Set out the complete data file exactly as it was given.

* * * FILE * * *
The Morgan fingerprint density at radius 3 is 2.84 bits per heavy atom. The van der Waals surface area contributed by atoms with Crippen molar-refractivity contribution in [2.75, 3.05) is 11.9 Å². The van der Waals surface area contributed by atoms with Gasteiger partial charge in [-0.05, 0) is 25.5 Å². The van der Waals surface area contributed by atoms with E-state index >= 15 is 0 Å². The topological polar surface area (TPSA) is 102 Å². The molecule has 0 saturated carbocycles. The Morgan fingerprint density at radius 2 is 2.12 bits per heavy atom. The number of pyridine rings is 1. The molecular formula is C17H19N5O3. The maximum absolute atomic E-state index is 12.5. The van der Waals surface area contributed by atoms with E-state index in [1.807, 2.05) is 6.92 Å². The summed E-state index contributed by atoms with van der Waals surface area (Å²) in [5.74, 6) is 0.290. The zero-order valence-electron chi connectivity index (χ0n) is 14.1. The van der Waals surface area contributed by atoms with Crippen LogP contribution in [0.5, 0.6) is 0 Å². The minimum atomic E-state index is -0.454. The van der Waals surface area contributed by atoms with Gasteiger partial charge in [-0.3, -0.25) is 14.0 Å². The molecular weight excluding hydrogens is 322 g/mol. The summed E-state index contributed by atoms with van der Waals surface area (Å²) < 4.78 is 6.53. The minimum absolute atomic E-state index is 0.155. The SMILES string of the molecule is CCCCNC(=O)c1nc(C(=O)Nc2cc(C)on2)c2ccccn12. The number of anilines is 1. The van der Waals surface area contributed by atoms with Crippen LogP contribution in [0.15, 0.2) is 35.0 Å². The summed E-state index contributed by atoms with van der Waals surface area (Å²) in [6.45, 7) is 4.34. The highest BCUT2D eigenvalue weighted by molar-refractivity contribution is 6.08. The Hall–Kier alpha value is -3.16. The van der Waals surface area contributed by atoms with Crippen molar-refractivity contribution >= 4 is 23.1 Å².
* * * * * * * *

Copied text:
The Morgan fingerprint density at radius 3 is 2.84 bits per heavy atom. The van der Waals surface area contributed by atoms with Crippen molar-refractivity contribution in [2.75, 3.05) is 11.9 Å². The van der Waals surface area contributed by atoms with Gasteiger partial charge in [-0.05, 0) is 25.5 Å². The van der Waals surface area contributed by atoms with E-state index >= 15 is 0 Å². The topological polar surface area (TPSA) is 102 Å². The molecule has 0 saturated carbocycles. The Morgan fingerprint density at radius 2 is 2.12 bits per heavy atom. The number of pyridine rings is 1. The molecular formula is C17H19N5O3. The maximum absolute atomic E-state index is 12.5. The van der Waals surface area contributed by atoms with E-state index in [1.807, 2.05) is 6.92 Å². The summed E-state index contributed by atoms with van der Waals surface area (Å²) in [5.74, 6) is 0.290. The zero-order valence-electron chi connectivity index (χ0n) is 14.1. The van der Waals surface area contributed by atoms with Crippen LogP contribution in [0.5, 0.6) is 0 Å². The minimum atomic E-state index is -0.454. The van der Waals surface area contributed by atoms with Gasteiger partial charge in [-0.3, -0.25) is 14.0 Å². The molecular weight excluding hydrogens is 322 g/mol. The summed E-state index contributed by atoms with van der Waals surface area (Å²) < 4.78 is 6.53. The minimum absolute atomic E-state index is 0.155. The SMILES string of the molecule is CCCCNC(=O)c1nc(C(=O)Nc2cc(C)on2)c2ccccn12. The number of anilines is 1. The van der Waals surface area contributed by atoms with Crippen LogP contribution in [0.15, 0.2) is 35.0 Å². The summed E-state index contributed by atoms with van der Waals surface area (Å²) in [6.45, 7) is 4.34. The highest BCUT2D eigenvalue weighted by molar-refractivity contribution is 6.08. The Hall–Kier alpha value is -3.16. The van der Waals surface area contributed by atoms with Crippen molar-refractivity contribution >= 4 is 23.1 Å².